People v. Ng

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Justia Opinion Summary

The Supreme Court affirmed the judgment of the trial court convicting Defendant, following a jury trial, of eleven counts of first-degree murder and sentencing him to death, holding that Defendant was not entitled to reversal of his convictions.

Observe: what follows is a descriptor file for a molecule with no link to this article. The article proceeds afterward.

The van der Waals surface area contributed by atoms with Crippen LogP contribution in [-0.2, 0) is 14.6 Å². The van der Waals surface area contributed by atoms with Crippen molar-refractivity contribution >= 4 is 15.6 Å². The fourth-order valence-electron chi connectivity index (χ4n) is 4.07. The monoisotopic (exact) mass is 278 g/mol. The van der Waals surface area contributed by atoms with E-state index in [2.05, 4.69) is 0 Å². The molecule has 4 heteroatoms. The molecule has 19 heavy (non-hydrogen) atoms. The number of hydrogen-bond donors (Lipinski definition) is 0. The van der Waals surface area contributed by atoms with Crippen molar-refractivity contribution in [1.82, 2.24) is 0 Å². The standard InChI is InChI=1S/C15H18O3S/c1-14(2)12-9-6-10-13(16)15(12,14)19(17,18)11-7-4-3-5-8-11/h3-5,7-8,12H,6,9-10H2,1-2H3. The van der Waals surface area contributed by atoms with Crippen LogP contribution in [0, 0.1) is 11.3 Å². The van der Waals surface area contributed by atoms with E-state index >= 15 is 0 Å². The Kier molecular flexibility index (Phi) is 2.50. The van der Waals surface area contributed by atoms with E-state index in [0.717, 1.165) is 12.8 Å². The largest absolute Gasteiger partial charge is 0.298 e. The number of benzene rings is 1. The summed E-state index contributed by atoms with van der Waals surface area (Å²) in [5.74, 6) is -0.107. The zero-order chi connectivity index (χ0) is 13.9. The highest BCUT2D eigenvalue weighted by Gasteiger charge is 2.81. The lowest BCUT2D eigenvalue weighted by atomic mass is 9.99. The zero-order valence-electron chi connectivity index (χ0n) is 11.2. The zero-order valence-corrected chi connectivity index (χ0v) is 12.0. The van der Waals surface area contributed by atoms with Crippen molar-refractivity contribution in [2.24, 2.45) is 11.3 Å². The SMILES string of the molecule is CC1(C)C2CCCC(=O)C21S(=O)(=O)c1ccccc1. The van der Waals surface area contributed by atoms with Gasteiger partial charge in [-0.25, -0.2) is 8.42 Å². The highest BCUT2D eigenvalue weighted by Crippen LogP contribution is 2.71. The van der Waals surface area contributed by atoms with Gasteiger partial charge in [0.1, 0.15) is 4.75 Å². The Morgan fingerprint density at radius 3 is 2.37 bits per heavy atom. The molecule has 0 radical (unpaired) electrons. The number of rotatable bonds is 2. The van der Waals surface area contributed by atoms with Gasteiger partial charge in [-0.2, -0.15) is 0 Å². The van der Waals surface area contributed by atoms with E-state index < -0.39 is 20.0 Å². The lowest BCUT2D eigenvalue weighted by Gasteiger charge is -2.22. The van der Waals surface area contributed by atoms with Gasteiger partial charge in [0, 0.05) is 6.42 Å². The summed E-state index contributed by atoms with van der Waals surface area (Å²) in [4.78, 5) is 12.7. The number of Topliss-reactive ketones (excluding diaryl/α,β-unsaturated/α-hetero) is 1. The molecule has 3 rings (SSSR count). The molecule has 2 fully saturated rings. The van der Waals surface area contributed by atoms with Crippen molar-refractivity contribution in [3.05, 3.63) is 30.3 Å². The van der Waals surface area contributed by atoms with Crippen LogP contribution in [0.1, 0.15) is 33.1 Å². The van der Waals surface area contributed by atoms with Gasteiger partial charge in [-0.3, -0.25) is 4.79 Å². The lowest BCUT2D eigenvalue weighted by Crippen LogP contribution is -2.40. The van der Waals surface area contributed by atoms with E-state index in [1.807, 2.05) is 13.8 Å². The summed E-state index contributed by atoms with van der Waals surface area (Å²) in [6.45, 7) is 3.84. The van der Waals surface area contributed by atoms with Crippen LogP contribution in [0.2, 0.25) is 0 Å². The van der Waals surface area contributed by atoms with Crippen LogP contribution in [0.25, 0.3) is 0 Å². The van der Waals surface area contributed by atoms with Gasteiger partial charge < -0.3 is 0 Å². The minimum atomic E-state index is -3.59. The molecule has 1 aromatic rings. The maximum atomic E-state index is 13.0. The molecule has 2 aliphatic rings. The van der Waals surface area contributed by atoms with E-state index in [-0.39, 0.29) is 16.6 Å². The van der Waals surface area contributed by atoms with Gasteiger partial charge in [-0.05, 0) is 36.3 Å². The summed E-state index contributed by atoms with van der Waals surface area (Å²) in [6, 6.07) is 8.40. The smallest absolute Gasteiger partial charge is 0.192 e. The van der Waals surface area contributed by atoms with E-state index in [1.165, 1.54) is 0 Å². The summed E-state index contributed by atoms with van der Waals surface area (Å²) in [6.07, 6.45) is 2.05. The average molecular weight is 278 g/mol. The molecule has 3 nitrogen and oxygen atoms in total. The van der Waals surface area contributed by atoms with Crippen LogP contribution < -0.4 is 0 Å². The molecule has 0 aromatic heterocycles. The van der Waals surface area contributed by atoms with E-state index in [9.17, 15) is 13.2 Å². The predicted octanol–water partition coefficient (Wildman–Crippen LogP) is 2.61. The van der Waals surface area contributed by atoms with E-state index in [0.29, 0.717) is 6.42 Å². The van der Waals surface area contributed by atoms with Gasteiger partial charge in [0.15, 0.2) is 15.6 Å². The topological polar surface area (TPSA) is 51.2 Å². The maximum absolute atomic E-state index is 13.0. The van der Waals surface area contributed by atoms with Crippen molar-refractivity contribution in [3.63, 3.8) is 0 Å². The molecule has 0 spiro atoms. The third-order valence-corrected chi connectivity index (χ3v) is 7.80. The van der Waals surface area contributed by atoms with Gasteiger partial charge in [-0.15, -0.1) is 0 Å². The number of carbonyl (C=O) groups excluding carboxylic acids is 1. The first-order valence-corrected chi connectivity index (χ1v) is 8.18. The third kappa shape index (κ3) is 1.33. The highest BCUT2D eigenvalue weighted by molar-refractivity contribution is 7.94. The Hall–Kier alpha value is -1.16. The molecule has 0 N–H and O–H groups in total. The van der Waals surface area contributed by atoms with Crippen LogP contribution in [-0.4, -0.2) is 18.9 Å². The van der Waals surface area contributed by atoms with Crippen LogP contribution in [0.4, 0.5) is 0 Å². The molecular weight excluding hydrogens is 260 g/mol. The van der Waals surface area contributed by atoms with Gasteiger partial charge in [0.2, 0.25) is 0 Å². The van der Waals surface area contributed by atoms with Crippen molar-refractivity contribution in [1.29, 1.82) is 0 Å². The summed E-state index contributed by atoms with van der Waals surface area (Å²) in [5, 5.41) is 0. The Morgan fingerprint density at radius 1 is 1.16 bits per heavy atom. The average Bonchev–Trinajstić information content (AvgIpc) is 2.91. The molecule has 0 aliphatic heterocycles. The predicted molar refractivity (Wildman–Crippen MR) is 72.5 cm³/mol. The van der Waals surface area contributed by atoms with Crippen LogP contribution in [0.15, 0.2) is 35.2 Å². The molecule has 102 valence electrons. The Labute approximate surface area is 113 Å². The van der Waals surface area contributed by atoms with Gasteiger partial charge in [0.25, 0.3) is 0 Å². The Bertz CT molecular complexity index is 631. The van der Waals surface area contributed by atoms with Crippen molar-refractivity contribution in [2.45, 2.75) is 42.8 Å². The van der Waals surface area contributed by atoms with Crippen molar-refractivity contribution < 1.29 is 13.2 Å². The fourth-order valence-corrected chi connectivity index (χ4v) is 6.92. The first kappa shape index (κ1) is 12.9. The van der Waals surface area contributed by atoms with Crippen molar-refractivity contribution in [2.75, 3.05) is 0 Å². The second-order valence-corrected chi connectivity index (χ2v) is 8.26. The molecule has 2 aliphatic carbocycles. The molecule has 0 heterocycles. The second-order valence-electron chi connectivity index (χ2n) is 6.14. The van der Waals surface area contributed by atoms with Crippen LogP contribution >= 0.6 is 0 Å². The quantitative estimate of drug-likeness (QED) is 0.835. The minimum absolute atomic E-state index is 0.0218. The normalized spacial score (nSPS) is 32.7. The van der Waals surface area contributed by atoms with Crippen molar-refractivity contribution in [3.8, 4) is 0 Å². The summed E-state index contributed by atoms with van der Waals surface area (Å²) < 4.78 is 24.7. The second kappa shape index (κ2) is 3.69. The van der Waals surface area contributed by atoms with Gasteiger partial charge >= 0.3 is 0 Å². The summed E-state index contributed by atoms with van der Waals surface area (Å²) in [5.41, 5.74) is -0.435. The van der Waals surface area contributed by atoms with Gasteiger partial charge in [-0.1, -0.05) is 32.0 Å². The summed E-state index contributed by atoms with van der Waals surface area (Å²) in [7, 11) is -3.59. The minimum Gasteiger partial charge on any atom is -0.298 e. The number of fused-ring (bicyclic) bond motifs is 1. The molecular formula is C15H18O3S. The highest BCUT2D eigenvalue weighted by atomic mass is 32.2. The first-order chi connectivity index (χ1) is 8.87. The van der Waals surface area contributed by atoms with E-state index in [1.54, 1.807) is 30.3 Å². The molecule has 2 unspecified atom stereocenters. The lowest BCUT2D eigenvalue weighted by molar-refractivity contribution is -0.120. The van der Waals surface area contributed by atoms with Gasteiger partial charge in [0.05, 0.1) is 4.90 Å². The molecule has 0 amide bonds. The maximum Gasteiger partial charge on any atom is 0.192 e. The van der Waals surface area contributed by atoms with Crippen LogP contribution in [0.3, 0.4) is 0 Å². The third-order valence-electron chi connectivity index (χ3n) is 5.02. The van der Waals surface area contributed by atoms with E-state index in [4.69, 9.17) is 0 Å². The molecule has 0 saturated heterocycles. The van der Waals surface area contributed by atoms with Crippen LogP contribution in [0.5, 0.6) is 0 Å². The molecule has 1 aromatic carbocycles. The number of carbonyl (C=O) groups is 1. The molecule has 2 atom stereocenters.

Specifically, the Supreme Court held (1) Defendant was not entitled to reversal on his claims regarding his right to representation; (2) the trial court did not err on engage in misconduct during venue-related proceedings in both Calaveras County and Orange County, and the trial court did not err in failing to transfer six counts from Orange County to the City and County of San Francisco; (3) the trial court did not deprive Defendant of due process by its adjudication of competency proceedings or by subjecting him to physical constraints; (4) even if there was error in the admission of certain evidence, the error was harmless; (5) the trial court did not abuse its discretion in denying Defendant's motion for a mistrial based on lack of evidence; and (6) there was no prejudicial error during the penalty phase.